The Oxford Adaptation Academy 2014; a unique experience!

The Oxford Adaptation Academy 2014; a unique experience!

If I could describe the Oxford Adaptation Academy in one word; Unique!

The 2014 Oxford Adaptation Academy was my second Academy. In 2013 I worked for GCAP in a logistical capacity to help organise the course, however I only had a peripheral role during the Academy. This year, I was a course participant.

I largely knew what to expect going in to the course (well, it does help if you are part of the team organising it!). Having said this, I was still surprised to experience the unique teaching style that the course offers, and intentionally plans.

I had somewhat expected something similar to my undergraduate degree (I guess it's the only formal course I could relate to), but the sessions were not lecture based, or just telling a pre-chosen curriculum. Each session was very much focused on how you, as a participant, approach adaptation; GCAP achieve this through various group activities, open discussions, one-to-one mentoring and none more so than through participant projects.

The projects varied from current projects that participants were working on in their professional role to a theoretical idea or question; my project was the latter, namely 'Involving climate adaptation in a start-up business'. The projects brought together all aspects of the broad programme for me to apply in a work related environment. It highlighted how different aspects of adaptation could be brought together and used effectively; something that wasn't quite evident during each session but became very clear. It also gave me time to work with individual facilitators in a manner focused to my work and interests. It was also obvious to me that those participants that came with projects from their current working role left the course with direct benefits to their organisation.

Although the three week programme was designed well in advance, the content was tailored to each participant's interests and experience. However, not all the answers are given, the course is structured to be a two-way learning process requiring deep thinking and reflection, meaning every participant (and facilitator) left Oxford feeling enriched. The chart shows the overall satisfaction scores by the participants—the average was nearly 4.9 out of 5!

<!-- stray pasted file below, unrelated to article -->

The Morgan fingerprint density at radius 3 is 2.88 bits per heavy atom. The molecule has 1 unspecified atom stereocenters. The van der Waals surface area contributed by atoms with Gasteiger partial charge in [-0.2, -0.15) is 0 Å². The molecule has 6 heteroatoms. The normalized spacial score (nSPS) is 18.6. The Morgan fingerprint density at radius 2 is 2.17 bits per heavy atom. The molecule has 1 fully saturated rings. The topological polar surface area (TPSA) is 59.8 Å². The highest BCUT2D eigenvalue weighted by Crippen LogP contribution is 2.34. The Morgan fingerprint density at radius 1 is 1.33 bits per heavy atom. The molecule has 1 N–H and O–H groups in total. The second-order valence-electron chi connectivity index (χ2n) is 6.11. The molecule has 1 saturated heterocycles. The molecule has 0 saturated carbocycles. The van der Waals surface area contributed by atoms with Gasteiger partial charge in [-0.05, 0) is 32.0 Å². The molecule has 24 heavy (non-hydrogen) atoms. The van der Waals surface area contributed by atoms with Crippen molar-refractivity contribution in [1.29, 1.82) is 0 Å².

Each year, the course brings together a small group of internationally diverse, like-minded and motivated participants, and this year was no different. Over the three weeks, the course gave everyone a chance to interact, share knowledge and enjoy Oxford. This is helped by GCAP organising numerous evening activities: dinners, a BBQ networking event and adaptive games, creating an enjoyable and close-knit group to work with. I am confident that those involved in this years course will remain an active network in the future.

From the two years I have been involved with the Adaptation Academy, I can see that the course is improving year on year. I am now involved with GCAP to organise the 2015 Academy, and I will be involved in the marketing and recruting side of things; now entering its sixth year, we have ambitions to double the number of participants. I am really looking forward to being a part of the Academy for another year and being around another exciting and ambitious group of participants.

Jeremy Talbot

30th October 2014

Blog Image: Feedback scoring chart showing the overall course satisfaction was nearly 4.9 out of 5.

Oxford Adaptation Academy 2014
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